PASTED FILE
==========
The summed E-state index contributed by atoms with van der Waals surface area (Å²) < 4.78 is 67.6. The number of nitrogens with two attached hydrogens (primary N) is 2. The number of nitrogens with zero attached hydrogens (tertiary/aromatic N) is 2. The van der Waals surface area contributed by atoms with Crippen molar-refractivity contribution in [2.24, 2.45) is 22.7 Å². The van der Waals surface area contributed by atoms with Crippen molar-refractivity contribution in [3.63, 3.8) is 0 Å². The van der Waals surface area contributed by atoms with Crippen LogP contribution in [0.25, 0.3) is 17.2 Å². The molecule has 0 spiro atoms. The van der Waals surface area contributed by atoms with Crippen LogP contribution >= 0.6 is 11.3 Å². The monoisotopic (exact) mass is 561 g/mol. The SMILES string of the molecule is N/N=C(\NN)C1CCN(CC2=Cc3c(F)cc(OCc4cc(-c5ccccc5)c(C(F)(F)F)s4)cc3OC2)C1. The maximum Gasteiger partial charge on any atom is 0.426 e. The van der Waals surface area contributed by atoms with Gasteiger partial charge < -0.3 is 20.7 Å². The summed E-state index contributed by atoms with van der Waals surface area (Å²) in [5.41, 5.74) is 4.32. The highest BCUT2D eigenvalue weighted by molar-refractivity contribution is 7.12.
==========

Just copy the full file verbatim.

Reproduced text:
The summed E-state index contributed by atoms with van der Waals surface area (Å²) < 4.78 is 67.6. The number of nitrogens with two attached hydrogens (primary N) is 2. The number of nitrogens with zero attached hydrogens (tertiary/aromatic N) is 2. The van der Waals surface area contributed by atoms with Crippen molar-refractivity contribution in [2.24, 2.45) is 22.7 Å². The van der Waals surface area contributed by atoms with Crippen molar-refractivity contribution in [3.63, 3.8) is 0 Å². The van der Waals surface area contributed by atoms with Crippen LogP contribution in [0.25, 0.3) is 17.2 Å². The molecule has 0 spiro atoms. The van der Waals surface area contributed by atoms with Crippen LogP contribution >= 0.6 is 11.3 Å². The monoisotopic (exact) mass is 561 g/mol. The SMILES string of the molecule is N/N=C(\NN)C1CCN(CC2=Cc3c(F)cc(OCc4cc(-c5ccccc5)c(C(F)(F)F)s4)cc3OC2)C1. The maximum Gasteiger partial charge on any atom is 0.426 e. The van der Waals surface area contributed by atoms with Gasteiger partial charge < -0.3 is 20.7 Å². The summed E-state index contributed by atoms with van der Waals surface area (Å²) in [5.41, 5.74) is 4.32. The highest BCUT2D eigenvalue weighted by molar-refractivity contribution is 7.12.